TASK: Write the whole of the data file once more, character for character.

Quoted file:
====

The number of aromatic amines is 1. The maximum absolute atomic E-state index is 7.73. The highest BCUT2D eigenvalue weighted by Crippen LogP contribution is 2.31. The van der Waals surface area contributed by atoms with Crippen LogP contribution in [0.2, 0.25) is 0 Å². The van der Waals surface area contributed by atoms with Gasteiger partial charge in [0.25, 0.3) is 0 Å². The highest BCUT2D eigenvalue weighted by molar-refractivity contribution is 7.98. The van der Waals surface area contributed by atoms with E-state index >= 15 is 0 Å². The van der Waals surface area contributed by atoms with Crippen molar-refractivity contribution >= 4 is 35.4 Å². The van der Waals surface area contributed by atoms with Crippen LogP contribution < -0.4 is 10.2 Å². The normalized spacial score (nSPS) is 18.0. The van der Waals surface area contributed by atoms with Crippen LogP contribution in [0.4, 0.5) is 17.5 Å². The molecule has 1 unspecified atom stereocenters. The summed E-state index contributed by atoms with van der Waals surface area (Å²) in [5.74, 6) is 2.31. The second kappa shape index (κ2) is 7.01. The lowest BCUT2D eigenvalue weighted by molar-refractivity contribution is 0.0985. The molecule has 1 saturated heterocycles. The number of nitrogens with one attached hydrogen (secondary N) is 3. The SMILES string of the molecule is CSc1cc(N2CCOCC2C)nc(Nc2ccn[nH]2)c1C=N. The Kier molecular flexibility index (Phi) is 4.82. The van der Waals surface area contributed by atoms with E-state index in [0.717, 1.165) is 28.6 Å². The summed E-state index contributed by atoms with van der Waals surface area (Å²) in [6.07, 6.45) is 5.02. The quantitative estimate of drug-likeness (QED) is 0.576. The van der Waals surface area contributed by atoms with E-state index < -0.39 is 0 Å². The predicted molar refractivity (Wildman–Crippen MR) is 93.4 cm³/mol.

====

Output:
The number of aromatic amines is 1. The maximum absolute atomic E-state index is 7.73. The highest BCUT2D eigenvalue weighted by Crippen LogP contribution is 2.31. The van der Waals surface area contributed by atoms with Crippen LogP contribution in [0.2, 0.25) is 0 Å². The van der Waals surface area contributed by atoms with Gasteiger partial charge in [0.25, 0.3) is 0 Å². The highest BCUT2D eigenvalue weighted by molar-refractivity contribution is 7.98. The van der Waals surface area contributed by atoms with E-state index >= 15 is 0 Å². The van der Waals surface area contributed by atoms with Crippen molar-refractivity contribution >= 4 is 35.4 Å². The van der Waals surface area contributed by atoms with Crippen LogP contribution < -0.4 is 10.2 Å². The normalized spacial score (nSPS) is 18.0. The van der Waals surface area contributed by atoms with Crippen LogP contribution in [0.4, 0.5) is 17.5 Å². The molecule has 1 unspecified atom stereocenters. The summed E-state index contributed by atoms with van der Waals surface area (Å²) in [5.74, 6) is 2.31. The second kappa shape index (κ2) is 7.01. The lowest BCUT2D eigenvalue weighted by molar-refractivity contribution is 0.0985. The molecule has 1 saturated heterocycles. The number of nitrogens with one attached hydrogen (secondary N) is 3. The SMILES string of the molecule is CSc1cc(N2CCOCC2C)nc(Nc2ccn[nH]2)c1C=N. The Kier molecular flexibility index (Phi) is 4.82. The van der Waals surface area contributed by atoms with E-state index in [0.717, 1.165) is 28.6 Å². The summed E-state index contributed by atoms with van der Waals surface area (Å²) in [6.07, 6.45) is 5.02. The quantitative estimate of drug-likeness (QED) is 0.576. The van der Waals surface area contributed by atoms with E-state index < -0.39 is 0 Å². The predicted molar refractivity (Wildman–Crippen MR) is 93.4 cm³/mol.